Tuesday, October 21, 2014

From singing to speaking: Why singing may lead to recovery of expressive language function in patients with Broca’s aphasia

Schlaug, G., Marchina, S., & Norton, A. (2008). From singing to speaking: Why singing may lead to recovery of expressive language function in patients with Broca’s aphasia. Music Perception, 25 (4), 315-323.


The authors used two patients with similar impairments and stroke size/location to contrast the behavioural and neural treatment effects of Melodic Intonation Therapy (MIT) with a control intervention using Speech Repetition Therapy (SRT). Both patients had nonfluent aphasia, resulting from lesions in the frontal lobe, including Broca’s region in the left frontal lobe, and were randomly assigned to treatment type. Most patients with Broca’s aphasia are treated by speech therapists in the subacute and chronic phases, using interventions to help recover language and facilitate communication. Routes to recovery involve recruiting either undamaged portions of the left-hemisphere language network, homologous language-capable regions in the right hemisphere, or both. MIT is a structured intervention capable of engaging both hemispheres, with its use of intoned patterns that exaggerate normal melodic speech content at three levels of difficulty, while simultaneously tapping each syllable with the left hand to prime the sensorimotor and premotor cortices for articulation.

The between-treatments comparison of the two patients showed that the patient treated with MIT had greater improvement on all outcomes than the patient treated with SRT. The unique contribution of MIT therapy is through the sustained vocalization of melodic intonation as well as the tapping with the left hand. Facilitating effects of MIT may be due to reduction of speed, syllable lengthening, syllable chunking, and hand tapping. Perception of musical components, such as melodic contour and/or meter, require more global than local processing; greater right-hemispheric brain region activation has been shown in tasks involving global processing. (The patient treated with MIT had significant changes in a right-hemisphere network, as revealed through an fMRI, involving premotor, inferior frontal, and temporal lobes.) Furthermore, rhythmic tapping may engage a right-hemispheric sensorimotor network that coordinates hand as well as orofacial and articulatory movements. Left hand tapping may also facilitate production of speech through rhythmic entrainment, anticipation, and auditory-motor coupling.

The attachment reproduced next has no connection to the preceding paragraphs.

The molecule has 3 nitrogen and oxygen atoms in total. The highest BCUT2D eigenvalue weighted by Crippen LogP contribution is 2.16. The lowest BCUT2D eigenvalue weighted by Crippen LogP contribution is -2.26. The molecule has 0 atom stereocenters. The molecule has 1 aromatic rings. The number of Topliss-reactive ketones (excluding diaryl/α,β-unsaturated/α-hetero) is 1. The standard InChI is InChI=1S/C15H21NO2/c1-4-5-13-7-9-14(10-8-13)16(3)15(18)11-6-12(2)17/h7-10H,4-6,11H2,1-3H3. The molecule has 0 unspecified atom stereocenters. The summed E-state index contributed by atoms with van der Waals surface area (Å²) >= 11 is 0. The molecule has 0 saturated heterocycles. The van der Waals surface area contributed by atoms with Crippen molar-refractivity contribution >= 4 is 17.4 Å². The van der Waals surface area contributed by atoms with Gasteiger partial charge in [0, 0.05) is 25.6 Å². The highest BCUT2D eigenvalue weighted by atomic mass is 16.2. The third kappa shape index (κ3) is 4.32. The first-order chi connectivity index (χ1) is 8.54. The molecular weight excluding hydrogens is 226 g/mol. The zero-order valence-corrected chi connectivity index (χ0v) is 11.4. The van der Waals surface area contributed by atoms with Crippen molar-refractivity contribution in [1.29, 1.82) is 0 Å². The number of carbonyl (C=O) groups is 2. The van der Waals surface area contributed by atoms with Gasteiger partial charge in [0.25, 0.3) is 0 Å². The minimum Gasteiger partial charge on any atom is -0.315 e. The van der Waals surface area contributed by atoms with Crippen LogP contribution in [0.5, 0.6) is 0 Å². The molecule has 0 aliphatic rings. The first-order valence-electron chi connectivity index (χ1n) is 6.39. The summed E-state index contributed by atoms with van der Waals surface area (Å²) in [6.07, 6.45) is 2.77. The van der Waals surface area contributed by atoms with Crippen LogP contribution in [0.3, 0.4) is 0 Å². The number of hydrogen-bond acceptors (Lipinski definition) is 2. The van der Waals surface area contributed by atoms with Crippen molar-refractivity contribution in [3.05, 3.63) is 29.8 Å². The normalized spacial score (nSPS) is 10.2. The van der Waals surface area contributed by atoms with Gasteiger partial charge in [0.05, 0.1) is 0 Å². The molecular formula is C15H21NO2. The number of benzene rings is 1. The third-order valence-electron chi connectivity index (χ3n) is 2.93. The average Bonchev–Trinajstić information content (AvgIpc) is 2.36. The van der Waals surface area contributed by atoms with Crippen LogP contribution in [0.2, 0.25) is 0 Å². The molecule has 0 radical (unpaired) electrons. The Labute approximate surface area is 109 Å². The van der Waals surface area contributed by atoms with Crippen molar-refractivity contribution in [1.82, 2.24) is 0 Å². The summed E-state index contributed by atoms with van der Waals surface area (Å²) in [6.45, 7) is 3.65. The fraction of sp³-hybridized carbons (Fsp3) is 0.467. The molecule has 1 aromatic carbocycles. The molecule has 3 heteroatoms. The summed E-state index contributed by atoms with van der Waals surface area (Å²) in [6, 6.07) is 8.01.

I first became interested in the effects of music on the brain when observing a family member, diagnosed with dementia and stroke, recalling and singing lyrics to songs that hadn’t been sung in decades, even though the family member hadn’t been able to speak for some time. How was this possible, both from a memory and language production standpoint? I was mystified by this discovery, which I have since learned has been documented on numerous occasions. Apparently MIT was developed based on a similar observation. In this study, both patients were a year post stroke onset, yet significant changes in the brain were revealed through neuroimaging following MIT. It shows the potential of the brain for neurorehabilitation, even after a significant amount of time has lapsed. Some of the interventions, such as tapping each syllable on a person’s left hand, are so easy to administer, yet can have such far reaching consequences,  given links between sensorimotor network, articulatory movements, and linguistic expression. I realize there are strict patient selection criteria for the use of MIT - it is not a suitable protocol for every patient with aphasia; however, there is still significant potential for its use in facilitating language recovery in patients who fit the criteria, a potential which has yet to be realized in our medical system.

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